Eclipse Microprofile and Wildfly Swarm
Tuesday, 11:45am, Moscone West 2011
Why it’s cool:
There isn’t a ton of Java on this lit (I don’t really know why), but this is definitely a don’t-miss session for Java developers. Wildfly Swarm is a way to create cloud-native, container-native Java applications. So … all your Java expertise, in a tiny container.

EE4J, MicroProfile, and the future of enterprise Java
Wednesday, 3:30pm, Moscone South 215
Why it’s cool:
 There are probably a dozen think-pieces a year on the imminent death of Java — yet it continues to evolve across new architectures and to take on new technologies. This session takes a more optimistic (realistic?) view of the future of Java.

Microservices data patterns: CQRS and event sourcing
Thursday, 11:15am, Moscone South 208
Why it’s cool:
Microservices (as Christian Posta is fond of saying) represent a data challenge. The more distributed the data is, than the more structured and clear the data architecture needs to be.

Crossing the chasm between traditional and agile planning
Tuesday, 1:45pm, Moscone West 2103
Why it’s cool:
Teams are people. Technology has to be developed and executed and maintained by people. Making any kind of shift, whether changing the planning structure or the infrastructure architecture or something else, requires an understanding of how to manage and inspire teams.

 

Summit Notes: Tuesday Morning General Session

If you missed it, the keynote speeches are available on the Summit page or on YouTube.

“You don’t need to focus on technology. You need to empower your developers.”

There are certain patterns in the middleware / application development tracks for Red Hat Summit this year, and they revolve a lot around microservices. That makes a certain kind of sense (microservices are the new hotness in app development), but it’s also reflective of a larger current in technology, a continuing push toward … something.

In his opening keynote, Red Hat EVP Paul Cormier noted that one of the themes of Summit 2016 was “dev and ops coming together through common architectures, processes, and platforms.” This echoes major trends in technology — DevOps and architectures, process, and platform as a unifying IT strategy — and yet none of these concepts are really new. Two decades ago, there were developers and operations, there was enterprise architecture, application platforms, and internal processes. So what’s new and what is bringing the urgency now?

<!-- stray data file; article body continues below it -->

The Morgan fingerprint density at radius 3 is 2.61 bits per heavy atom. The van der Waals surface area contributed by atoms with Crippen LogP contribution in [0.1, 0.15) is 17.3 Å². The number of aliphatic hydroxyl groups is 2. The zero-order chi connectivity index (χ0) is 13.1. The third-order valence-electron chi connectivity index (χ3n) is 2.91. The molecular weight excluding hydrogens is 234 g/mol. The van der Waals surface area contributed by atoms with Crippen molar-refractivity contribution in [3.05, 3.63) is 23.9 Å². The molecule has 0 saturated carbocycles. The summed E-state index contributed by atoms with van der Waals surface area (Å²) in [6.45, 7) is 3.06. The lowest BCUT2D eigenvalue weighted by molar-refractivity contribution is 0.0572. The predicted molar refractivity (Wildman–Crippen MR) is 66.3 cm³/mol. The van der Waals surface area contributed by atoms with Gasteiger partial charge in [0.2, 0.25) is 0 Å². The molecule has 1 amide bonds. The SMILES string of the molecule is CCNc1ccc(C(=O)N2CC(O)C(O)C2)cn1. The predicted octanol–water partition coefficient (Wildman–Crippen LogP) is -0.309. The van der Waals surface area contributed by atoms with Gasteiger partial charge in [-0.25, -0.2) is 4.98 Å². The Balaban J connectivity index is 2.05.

I think the difference comes down to speed (and eventually differences in degree become differences in kind). Twenty years ago, an application was released yearly, sometimes even every couple of years. A patch or security update could take a few months to move in the pipeline from development to testing to production.

Now customers expect patches for security vulnerabilities within hours of them being detected, and the expanding number of applications (from consumer mobile apps to internal systems to IoT devices) means that enterprises have potentially dozens of touchpoints and hundreds of services to maintain.

The “modern” part of modern application development isn’t in the app — it’s in the speed.

This year’s Summit kicked off with three interlocking demos, each showing the different paths and progressions that an IT environment will face as they juggle modernizing existing applications and creating new ones within a heterogeneous (and dynamically changing) ecosystem.

 Lifting and Shifting (Windup)

Continue reading “Summit Notes: Tuesday Morning General Session”

Summit Prep: Containers